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Saturday, February 7, 2015

Sheridan College - Whitney Academic Center Atrium

Saturday University is a collaborative program connecting popular UW professors with Wyoming residents who have a desire to learn.  Saturday University is sponsored by the University of Wyoming, University of Wyoming Foundation and the Wyoming Humanities Council. The program is presented locally by Sheridan College.

The Descent of Darwin

Caroline McCracken-Flesher, Professor of English, College of A&S, University of Wyoming

Where did Charles Darwin come from? What was his line of descent? Caroline McCracken-Flesher traces his lineage from his prominent family through his education and influences, and shows how “Darwinism” was in the air, for shepherds, scientists and poets from the eighteenth century on.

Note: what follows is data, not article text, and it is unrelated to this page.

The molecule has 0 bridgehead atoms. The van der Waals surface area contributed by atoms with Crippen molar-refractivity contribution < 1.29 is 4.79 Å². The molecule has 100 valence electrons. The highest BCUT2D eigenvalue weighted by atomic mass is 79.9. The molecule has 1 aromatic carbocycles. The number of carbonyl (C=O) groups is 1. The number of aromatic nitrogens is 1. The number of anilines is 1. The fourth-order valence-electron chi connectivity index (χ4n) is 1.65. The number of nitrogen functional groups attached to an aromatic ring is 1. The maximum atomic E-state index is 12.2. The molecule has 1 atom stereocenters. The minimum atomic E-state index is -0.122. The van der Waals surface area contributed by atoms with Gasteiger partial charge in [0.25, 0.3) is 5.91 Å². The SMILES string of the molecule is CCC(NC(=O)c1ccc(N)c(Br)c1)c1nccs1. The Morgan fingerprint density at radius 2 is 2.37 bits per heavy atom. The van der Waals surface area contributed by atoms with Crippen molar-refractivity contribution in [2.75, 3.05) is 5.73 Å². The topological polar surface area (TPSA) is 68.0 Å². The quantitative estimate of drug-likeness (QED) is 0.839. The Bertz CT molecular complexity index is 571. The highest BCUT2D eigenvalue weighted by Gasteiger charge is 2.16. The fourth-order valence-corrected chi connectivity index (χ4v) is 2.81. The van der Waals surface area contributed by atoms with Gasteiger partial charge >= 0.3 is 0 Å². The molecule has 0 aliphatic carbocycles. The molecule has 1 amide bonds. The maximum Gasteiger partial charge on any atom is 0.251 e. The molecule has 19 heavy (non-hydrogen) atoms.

"Hello" or "How are the Children?": An African Approach to Social Integration

John Kambutu, Associate Professor of Education, College of Education, University of Wyoming, UW-Casper

Maasai Warriors of Kenya and Tanzania are well-known for their courage and willingness to confront other ethnic groups. However, the Maasai are rarely recognized for their fondness with children, a fact that is evident in their traditional greetings “ And how are the children?”  In this presentation, John explores what might happen if Americans adopted this Maasai mindset in our effort to address the social challenges currently facing American children and families. 

The Migrations of Wyoming’s Deer, Elk and Moose: Ecology and Conservation amid Changing Landscapes

Matthew Kaufman, Professor of Zoology and Physiology, College of A&S, University of Wyoming & Wyoming Cooperative Fish and Wildlife Research Unit, and U.S. Geological Survey

Matthew Kaufman leads a scientific team that has broken new ground exploring the long-distance migrations of Wyoming's iconic large ungulates like deer and elk. Their research seeks to understand how and why ungulates migrate by evaluating the role of forage, movement, fat dynamics, reproduction and survival. His talk will explore how migrations are being altered by landscape changes such as drought, predation by newly restored wolves and grizzly, and rapidly expanding energy development as well as new efforts to sustain Wyoming's ungulate migrations. (Visit

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